The Wire star is Malcolm Gray, a member of an elite Black Ops unit whose team are overpowered and captured in a stylish pre-credit opening sequence. The rest of the action then takes place in a grubby Brooklyn hotel room where the now-freed Gray is holed up. Mentally and physically scarred from his time in captivity, he’s a changed man from his earlier incarnation as a gleefully aggressive soldier, and in an attempt to atone for past indiscretions, begins compiling evidence and recording video journals in which he places blame of his team’s double-cross on that of his ambitious, hard-line senator brother (Eamonn Walker).
As he begins to receive visitors from his past (including this brother’s wife, with whom he was previously involved with) his already fragile state of mind begins to get the better of him, as his paranoid and guilt-ridden behaviour manifests itself in increasingly distorted ways and actions.
First and foremost, don’t be put off by the film’s DVD cover art and title, both of which conjure up images of the kind of DTV dreck which the likes of Steven Seagal seem to crank out on an almost monthly basis. In reality this is extremely well-acted (in particular by Elba) character piece, made up of a cast of well-respected US TV imports (alongside ER’s Walker, Elba’s co-star from old Baltimore stomping ground, Clarke Peters (aka Lester Freamon) puts in a brief yet memorable appearance as Gray’s commander.
Young British writer-director Thomas Ikimi (clearly working with a limited budget) makes the best of a mostly single location. There is a real fluidity to the camerawork and a confidence behind the lens which elevates the material beyond what could have been a very stagy and dramatically-flat production. The film’s claustrophobic setting really works in its favour, and allows Elba (who is also credited as executive producer) the opportunity to showcase his considerable talents. With a body seemingly covered from head toe in scars from his abduction, his jittery mannerisms and wiry demeanour present a very real and credible portrait of a man on the edge of sanity. His unhinged behaviour frequently calls into question what’s real and what isn’t in the confines of his room, and that ambiguity is the central hook for the audience.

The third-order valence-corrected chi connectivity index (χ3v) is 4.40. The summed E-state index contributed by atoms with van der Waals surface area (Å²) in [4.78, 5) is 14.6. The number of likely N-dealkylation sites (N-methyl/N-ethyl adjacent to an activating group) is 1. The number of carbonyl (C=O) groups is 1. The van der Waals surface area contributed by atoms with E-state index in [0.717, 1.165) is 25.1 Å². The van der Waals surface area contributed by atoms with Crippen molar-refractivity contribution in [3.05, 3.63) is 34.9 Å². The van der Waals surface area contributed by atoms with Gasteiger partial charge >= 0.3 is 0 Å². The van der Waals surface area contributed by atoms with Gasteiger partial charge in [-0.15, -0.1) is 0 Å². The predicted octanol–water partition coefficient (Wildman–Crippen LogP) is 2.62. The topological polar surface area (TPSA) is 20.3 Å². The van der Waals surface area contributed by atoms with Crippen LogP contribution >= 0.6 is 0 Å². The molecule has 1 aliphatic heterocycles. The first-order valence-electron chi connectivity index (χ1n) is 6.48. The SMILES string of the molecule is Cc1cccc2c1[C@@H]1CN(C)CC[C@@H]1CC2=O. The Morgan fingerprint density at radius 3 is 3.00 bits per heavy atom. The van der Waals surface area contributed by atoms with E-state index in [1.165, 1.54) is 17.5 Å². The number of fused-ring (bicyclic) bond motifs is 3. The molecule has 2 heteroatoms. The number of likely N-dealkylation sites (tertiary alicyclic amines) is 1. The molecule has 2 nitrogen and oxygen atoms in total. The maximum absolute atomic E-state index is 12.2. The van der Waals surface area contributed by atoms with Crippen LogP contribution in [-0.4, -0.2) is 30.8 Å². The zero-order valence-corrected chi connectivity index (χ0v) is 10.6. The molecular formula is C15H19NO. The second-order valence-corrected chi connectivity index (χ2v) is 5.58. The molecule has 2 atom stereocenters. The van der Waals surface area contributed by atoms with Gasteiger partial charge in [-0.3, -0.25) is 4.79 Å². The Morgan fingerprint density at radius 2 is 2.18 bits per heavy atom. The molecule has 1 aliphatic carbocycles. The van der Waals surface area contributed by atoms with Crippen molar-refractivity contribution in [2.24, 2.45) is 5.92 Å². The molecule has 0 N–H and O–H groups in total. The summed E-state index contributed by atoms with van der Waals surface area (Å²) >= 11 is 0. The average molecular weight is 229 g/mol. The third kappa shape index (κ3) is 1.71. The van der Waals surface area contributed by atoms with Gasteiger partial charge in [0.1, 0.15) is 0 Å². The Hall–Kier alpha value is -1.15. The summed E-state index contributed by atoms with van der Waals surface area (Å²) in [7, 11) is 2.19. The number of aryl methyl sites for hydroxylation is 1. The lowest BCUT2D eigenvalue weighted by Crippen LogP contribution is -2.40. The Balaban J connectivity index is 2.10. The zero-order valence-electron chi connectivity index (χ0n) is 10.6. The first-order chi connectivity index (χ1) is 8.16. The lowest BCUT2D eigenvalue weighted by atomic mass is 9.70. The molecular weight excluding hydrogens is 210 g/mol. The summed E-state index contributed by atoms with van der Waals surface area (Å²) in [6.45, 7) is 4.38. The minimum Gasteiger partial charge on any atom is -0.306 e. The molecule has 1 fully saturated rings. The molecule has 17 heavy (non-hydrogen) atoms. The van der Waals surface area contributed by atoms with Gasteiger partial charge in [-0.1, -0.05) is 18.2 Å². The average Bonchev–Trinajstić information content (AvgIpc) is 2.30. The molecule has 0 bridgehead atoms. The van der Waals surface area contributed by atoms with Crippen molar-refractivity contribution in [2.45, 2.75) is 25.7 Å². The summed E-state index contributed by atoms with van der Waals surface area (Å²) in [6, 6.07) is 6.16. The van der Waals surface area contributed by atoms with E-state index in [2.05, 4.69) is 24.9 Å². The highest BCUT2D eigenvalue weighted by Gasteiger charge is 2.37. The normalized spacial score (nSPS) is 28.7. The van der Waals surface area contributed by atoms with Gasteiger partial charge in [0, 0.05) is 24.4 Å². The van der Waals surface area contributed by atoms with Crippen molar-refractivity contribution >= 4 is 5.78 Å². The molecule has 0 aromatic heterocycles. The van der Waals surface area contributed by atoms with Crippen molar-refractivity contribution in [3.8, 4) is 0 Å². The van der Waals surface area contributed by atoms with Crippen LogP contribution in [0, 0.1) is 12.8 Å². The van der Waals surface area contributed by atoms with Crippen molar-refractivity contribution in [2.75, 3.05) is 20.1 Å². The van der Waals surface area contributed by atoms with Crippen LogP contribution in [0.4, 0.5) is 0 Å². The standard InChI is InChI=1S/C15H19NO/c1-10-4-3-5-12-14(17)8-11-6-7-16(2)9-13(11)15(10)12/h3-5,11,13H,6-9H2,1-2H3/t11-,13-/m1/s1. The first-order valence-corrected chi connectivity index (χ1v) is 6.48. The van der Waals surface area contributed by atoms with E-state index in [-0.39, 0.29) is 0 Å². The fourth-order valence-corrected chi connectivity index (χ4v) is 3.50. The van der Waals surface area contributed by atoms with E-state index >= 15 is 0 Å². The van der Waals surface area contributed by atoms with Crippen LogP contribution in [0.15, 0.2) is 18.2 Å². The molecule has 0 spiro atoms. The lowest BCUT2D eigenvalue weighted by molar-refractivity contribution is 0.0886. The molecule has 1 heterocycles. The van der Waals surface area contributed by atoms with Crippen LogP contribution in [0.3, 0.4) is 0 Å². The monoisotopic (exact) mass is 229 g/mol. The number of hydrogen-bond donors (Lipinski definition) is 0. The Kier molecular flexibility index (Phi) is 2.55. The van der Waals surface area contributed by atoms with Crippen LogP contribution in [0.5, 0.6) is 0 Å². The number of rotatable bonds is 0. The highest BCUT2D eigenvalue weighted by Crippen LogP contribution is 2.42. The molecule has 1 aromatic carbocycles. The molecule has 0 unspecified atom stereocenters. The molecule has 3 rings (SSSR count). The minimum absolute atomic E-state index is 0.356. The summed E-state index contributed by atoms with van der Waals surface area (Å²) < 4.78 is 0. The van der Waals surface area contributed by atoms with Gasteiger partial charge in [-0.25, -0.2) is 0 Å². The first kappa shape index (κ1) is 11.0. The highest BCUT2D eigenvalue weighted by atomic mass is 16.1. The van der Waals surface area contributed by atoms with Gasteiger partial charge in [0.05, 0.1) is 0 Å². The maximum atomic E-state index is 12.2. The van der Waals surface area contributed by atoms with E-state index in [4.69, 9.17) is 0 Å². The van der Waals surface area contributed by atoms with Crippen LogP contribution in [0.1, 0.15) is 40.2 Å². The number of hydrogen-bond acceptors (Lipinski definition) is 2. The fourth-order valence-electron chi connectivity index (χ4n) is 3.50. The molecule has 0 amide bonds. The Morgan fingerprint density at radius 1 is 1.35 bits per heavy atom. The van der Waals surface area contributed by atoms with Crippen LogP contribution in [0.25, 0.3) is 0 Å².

Ikimi can’t resist throwing in a couple of scenes which perhaps tip the film into unnecessary high-octane action territory. A knife-to-knife combat scene mid-way through, while well-choreographed, looks like it’s been lifted from a Bourne feature and seems a little out of place. This is a minor quibble however, and given the temptation there may have been to ramp up the action and melodrama further, the director manages to keeps things on a relatively grounded level.
Legacy: Black Ops received a tiny cinema release before heading to DVD, but compared to the number of dull big screen titles currently clogging up the multiplexes, it’s a shame that its core audience will only see it on DVD. There has been much time, thought and craftsmanship gone into this film which elevates it above and beyond its humble budget and settings and on the strength of what’s on offer here, Ikimi has a bright future ahead of him.